In Japanese cuisine, yoshoku [yoh-shoo-koo] (‘western food’) refers to a style of Western-influenced cooking which originated during the Meiji Restoration (1868, a period of rapid industrialization and Westernization). These are primarily Japanized forms of European dishes, often featuring Western names, and usually written in Japanese. It is an example of fusion cuisine. Another, more contemporary, term in Japan for the Western food is ‘mukokuseki’ (‘no-nationality’ cuisine).

At the beginning of the Meiji Restoration, national seclusion was eliminated and the Meiji Emperor declared Western ideas helpful for Japan’s future progress. As part of the reforms, the Emperor lifted the ban on red meat and promoted Western cuisine, which was viewed as the cause of the Westerners’ greater physical size. Yōshoku thus relies on meat as an ingredient, unlike the typical Japanese cuisine at the time. Additionally, many of the Westerners who started to live in Japan at that time refused to touch traditional Japanese food, and so their private Japanese chefs learned how to cook them Western-style cuisine, often with a Japanese spin.

Seiyō ryōri mostly refers to French and Italian cooking while Yōshoku is a generic term for Japanese dishes inspired by Western food that are distinct from washoku (traditional Japanese cusine). Another difference is that seiyō ryōri is eaten using a knife and fork, while Yōshoku is eaten using chopsticks and a spoon.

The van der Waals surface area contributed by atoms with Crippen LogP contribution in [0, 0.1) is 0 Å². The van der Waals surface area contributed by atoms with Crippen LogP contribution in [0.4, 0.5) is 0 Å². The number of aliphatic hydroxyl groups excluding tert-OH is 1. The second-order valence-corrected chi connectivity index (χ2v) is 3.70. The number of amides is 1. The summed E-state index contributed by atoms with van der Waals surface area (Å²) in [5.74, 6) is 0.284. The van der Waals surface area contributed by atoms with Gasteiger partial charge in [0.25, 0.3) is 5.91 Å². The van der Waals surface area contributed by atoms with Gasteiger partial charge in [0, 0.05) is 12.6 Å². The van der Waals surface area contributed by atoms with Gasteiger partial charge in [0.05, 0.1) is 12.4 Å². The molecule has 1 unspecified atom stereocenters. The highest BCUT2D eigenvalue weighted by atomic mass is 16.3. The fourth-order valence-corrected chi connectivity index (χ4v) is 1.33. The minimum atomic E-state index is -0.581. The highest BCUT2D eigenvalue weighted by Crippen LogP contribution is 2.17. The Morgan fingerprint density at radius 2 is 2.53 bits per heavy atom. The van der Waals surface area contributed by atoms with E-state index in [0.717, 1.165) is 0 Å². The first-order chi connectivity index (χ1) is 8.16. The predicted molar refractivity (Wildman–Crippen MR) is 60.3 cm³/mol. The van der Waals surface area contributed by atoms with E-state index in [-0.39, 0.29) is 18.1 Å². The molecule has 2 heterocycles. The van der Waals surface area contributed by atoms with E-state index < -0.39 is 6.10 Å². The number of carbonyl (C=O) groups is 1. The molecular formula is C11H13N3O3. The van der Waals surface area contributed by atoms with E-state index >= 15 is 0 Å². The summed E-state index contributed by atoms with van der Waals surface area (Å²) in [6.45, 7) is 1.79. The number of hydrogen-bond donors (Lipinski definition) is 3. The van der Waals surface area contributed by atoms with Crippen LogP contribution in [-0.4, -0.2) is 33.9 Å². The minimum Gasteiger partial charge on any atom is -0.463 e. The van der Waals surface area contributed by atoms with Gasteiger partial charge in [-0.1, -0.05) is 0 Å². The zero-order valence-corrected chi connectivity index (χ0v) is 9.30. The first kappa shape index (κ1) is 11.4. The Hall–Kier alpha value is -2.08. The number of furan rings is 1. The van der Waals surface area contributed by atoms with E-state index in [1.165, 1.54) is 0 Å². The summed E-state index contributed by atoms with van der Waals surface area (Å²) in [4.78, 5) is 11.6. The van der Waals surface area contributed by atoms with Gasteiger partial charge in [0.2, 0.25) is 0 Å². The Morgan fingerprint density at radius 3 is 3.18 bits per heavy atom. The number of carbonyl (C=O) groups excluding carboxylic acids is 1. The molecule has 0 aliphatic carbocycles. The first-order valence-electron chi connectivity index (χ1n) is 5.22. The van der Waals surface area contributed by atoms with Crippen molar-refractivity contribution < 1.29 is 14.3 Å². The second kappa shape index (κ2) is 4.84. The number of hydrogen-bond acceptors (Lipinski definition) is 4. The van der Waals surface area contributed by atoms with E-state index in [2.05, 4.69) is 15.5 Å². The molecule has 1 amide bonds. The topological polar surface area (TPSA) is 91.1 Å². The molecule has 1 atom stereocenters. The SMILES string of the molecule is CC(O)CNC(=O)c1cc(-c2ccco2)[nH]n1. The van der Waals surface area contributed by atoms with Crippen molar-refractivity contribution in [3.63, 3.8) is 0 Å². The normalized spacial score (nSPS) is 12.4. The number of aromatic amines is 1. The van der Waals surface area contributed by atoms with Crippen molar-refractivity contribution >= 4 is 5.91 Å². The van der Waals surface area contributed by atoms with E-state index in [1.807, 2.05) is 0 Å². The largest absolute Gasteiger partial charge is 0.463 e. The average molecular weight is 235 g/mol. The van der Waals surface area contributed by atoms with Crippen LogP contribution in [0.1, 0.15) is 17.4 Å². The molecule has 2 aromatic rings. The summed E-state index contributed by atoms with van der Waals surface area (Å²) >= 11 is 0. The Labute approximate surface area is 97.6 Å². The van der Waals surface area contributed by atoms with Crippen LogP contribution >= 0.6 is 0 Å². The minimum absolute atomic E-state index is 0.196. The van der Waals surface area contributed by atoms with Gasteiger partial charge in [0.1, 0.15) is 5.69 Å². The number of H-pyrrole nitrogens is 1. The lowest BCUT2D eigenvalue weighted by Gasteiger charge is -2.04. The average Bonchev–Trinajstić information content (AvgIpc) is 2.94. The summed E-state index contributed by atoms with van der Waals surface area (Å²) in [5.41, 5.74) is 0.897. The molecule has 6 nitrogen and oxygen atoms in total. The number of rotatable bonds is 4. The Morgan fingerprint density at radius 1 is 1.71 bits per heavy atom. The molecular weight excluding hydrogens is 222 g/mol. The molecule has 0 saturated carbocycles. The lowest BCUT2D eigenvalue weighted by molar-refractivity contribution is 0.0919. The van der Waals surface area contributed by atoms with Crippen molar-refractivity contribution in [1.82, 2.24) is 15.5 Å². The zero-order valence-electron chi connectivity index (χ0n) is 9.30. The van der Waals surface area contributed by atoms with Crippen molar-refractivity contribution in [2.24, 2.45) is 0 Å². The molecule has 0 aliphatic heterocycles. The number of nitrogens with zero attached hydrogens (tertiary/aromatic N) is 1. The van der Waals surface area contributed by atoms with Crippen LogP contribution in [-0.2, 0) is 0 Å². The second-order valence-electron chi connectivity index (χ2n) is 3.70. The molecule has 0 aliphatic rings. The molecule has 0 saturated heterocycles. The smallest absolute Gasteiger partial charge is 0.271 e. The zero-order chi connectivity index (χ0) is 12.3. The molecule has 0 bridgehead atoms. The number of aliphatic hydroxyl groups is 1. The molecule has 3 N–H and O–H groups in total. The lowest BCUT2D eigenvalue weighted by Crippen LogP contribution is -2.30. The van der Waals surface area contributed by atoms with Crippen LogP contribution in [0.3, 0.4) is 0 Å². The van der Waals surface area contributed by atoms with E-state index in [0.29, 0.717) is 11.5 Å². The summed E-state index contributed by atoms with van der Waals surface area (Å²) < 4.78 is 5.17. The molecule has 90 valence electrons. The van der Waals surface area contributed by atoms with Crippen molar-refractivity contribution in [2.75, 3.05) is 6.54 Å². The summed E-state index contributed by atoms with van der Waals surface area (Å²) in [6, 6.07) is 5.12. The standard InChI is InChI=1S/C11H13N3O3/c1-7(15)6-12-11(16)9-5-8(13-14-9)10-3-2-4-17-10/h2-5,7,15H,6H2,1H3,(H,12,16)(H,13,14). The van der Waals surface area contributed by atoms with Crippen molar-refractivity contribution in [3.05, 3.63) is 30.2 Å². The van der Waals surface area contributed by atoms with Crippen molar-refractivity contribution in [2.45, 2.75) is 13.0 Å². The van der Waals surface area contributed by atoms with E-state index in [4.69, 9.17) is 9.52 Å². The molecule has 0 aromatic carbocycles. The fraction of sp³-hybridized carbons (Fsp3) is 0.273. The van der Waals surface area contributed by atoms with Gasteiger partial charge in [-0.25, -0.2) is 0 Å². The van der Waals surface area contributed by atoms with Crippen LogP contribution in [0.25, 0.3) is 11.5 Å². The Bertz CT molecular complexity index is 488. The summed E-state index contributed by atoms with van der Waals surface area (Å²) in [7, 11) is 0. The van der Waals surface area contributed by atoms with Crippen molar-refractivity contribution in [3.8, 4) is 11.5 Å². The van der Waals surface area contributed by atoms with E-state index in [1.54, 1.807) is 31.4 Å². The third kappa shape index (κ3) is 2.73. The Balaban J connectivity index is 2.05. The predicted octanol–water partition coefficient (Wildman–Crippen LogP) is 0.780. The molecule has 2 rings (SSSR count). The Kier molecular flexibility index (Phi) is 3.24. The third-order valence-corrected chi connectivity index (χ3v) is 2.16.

Earlier dishes of European origin – notably those imported from Portugal in the 16th century such as tempura (inspired by the fritter-cooking techniques of the Portuguese residing in Nagasaki in the 16th century), are not, strictly speaking, part of yoshoku, which refers only to Meiji-era food. However, some yōshoku restaurants serve tempura.

Yōshoku varies in how Japanized it is: while yōshoku may be eaten with a spoon (curry), paired with bread or a plate of rice (raisu) and written in katakana to reflect that they are foreign words, some have become sufficiently Japanized that they are often treated as normal Japanese food (washoku): served alongside rice and miso soup, and eaten with chopsticks.

An example of the latter is katsu, which is eaten with chopsticks and a bowl of rice (‘gohan’), and may even be served with traditional Japanese sauces such as ponzu or grated daikon, rather than katsu sauce. Reflecting this, katsu is often written as a native Japanese word, rather than as ‘katsuretsu,’ ‘cutlet.’

Yōshoku began by altering Western recipes for lack of information about foreign countries’ cuisine, or adaptions to suit local tastes, but over time, yōshoku also evolved dishes that were not at all based on European foods, such as chicken rice and ‘omurice’ (‘omelette rice’). Elaborate sauces were largely eliminated, replaced with tomato ketchup, demi-glace sauce, and Worcestershire sauce.

During Japan’s modernization, yōshoku was often too expensive for the common man. But after World War II, ingredients for yōshoku became more widely available and its popularity grew. A yōshokuya is a restaurant where yōshoku dishes are served. During Japan’s rapid economic growth people began eating yōshoku in department store restaurants, but now family restaurants such as Denny’s and Saizeriya are considered essential yōshoku establishments. In addition, there are also a number of upscale yōshoku restaurants in Japan, such as Shiseido Parlor in Ginza and Taimeiken in Nihonbashi (two areas of Tokyo).


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